Iran pursues opposition by bombing Iraqi Kurdistan

Tehran is expanding its influence in Iraq, taking a tougher stance against its exiled Kurdish opposition in Iraqi Kurdistan.

al-monitor An Iranian Kurdish peshmerga member of the Kurdistan Democratic Party of Iran inspects damage at party headquarters after it was hit by an Iranian rocket, Koy Sanjaq, Iraqi Kurdistan, Sept. 12, 2018.  Photo by SAFIN HAMED/AFP/Getty Images.

Sep 20, 2018

SULAIMANIYAH, Iraq — Iran not only bombed its Kurdish opposition in Iraq earlier this month, it demanded the "terrorists" be handed over, and threatened more attacks in Iraq to eliminate them.

Iran's Islamic Revolutionary Guard Corps (IRGC) approved the Sept. 8 bombing of the offices of the Kurdistan Democratic Party in Iran (KDPI) in the Iraqi city of Koy Sanjaq near the Iran border. Considered a terrorist organization by Iran, KDPI operates largely out of neighboring Iraqi Kurdistan.

The missile attack killed at least 12 party members and wounded about 30 others.

Iran Foreign Ministry spokesman Bahram Qassemi said the attack was justified. “Targeting the [KDPI] headquarters was a forced option in response to the attacks of the armed party and the killing of Iranian border guards a few weeks ago," he said during a Sept. 10 press conference.

The Iraqi Foreign Ministry responded Sept. 9 with a statement saying it refuses to allow the KDPI to use its land to threaten the security of neighboring countries, meaning Iran and Turkey. However, “the Foreign Ministry categorically rejects the violation of Iraqi sovereignty by bombing any target inside Iraqi territory, without prior coordination with Iraqi authorities, to spare civilians the repercussions of such operations,” the ministry added.

In a statement issued by his office, Iraqi President Fuad Masum condemned the bombing as “a dangerous escalation and a flagrant violation of the country’s security.” The statement added, “[The] president of the republic is deeply saddened and worried that the incident has killed and injured many civilians, mostly women and children.”

A spokesman for the Kurdistan Regional Government in Erbil told Al-Monitor, “The Kurdish opposition parties are present in the Iraqi Kurdistan region as per agreements dating back to the 1980s and therefore they can't be extradited because they are considered refugees within the Iraqi territories. … International laws and regulations that protect asylum [seekers] must be respected, especially since problems can't be solved by means of arms. Negotiations between the concerned parties must be carried out to resolve disputes.”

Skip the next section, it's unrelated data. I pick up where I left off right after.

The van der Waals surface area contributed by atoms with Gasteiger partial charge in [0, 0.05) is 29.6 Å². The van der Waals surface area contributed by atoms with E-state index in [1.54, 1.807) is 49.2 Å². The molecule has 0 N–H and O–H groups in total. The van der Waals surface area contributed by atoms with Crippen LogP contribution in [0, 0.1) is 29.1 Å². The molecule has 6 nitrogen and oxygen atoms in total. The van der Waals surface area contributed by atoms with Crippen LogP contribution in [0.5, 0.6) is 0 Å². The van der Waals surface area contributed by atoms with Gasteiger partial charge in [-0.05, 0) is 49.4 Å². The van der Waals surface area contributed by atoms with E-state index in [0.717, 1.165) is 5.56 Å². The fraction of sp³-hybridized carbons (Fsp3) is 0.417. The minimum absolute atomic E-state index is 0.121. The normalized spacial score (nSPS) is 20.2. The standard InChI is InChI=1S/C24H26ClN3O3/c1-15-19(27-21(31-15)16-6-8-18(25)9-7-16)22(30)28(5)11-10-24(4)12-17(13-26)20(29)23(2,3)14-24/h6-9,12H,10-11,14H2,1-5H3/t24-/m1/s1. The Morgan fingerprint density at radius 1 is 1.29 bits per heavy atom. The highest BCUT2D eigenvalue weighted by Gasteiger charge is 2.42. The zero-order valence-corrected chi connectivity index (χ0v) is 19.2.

The KDPI is a socialist political party founded in 1945 under the leadership of Qazi Muhammad with the aim of achieving a federal system in Iran. This turned into armed action in the 1960s. KDPI disputes with the Islamic regime in Iran culminated in 1979, the year of the Islamic Revolution, when Kurds were not granted autonomy. The party declared a cease-fire with the Iranian regime unilaterally in 1996, but took up arms again in 2016 to achieve its demands.

According to Iranian Fars News Agency, the missiles fired at Kurdish targets inside Iraq were Fateh-110s, with a range of 300 kilometers (186 miles); Fateh-313s and Mubeen, 500 kilometers; Zulfiqar (700 kilometers); and Khalij Fars and Hormuz, 300 kilometers. A Fateh-11 warhead weighing 500 kilograms (1,100 pounds) was launched from the common border.

The KDPI, however, said Iran has developed missile platforms at Mount Surin in the Sulaimaniyah governorate of Iraqi Kurdistan, and stressed, “Tehran will bring in troops to the heights of the mountain, where they will camp with a missile platform.”

A team of US security investigators found that the missiles used in the attack were fired from locations only 20-40 kilometers from the targeted areas, taking advantage of the launch pads that Iran had deployed within the borders of the city of Sulaimaniyah.

According to the investigation results, published by various media outlets, the information disclosed by Iran's IRGC about the missile launch pad was “misleading and inaccurate.”

In any case, the Iranian attack on the opposition sites in Iraqi territory was foreseeable, especially after the June clashes between the armed elements of the Kurdish opposition parties and Iran's IRGC on the border between Iraq and Iran, which killed and injured dozens of the guards.

The KDPI said these attacks were in response to Iranian authorities' execution of Kurdish opposition members.

What's worrisome isn't only the military confrontations between Iranian forces and the Kurdish opposition within Iraq, but also the proliferation of these forces and their weapons, especially the sophisticated missiles inside Iraq.

This could trigger confrontations with the United States, as Washington has warned it would respond swiftly and decisively to any attack by Tehran or its proxies in Iraq that could harm Americans or damage US facilities.

Israel also threatened to target Iranian forces inside Iraq. According to the Jerusalem Post, the Iranian bombing of KDPI headquarters in Kurdistan was a message to the United States, Saudi Arabia and Israel. “As Washington is pressuring Iran, the missile threat is Tehran’s response to the US sanctions,” it reported.

Until Iraq forms a new Cabinet, can stand firm against foreign interference in Iraqi affairs, and can deter attacks, Iraq will witness further escalation between the major stakeholders in the region, notably Tehran and Washington.

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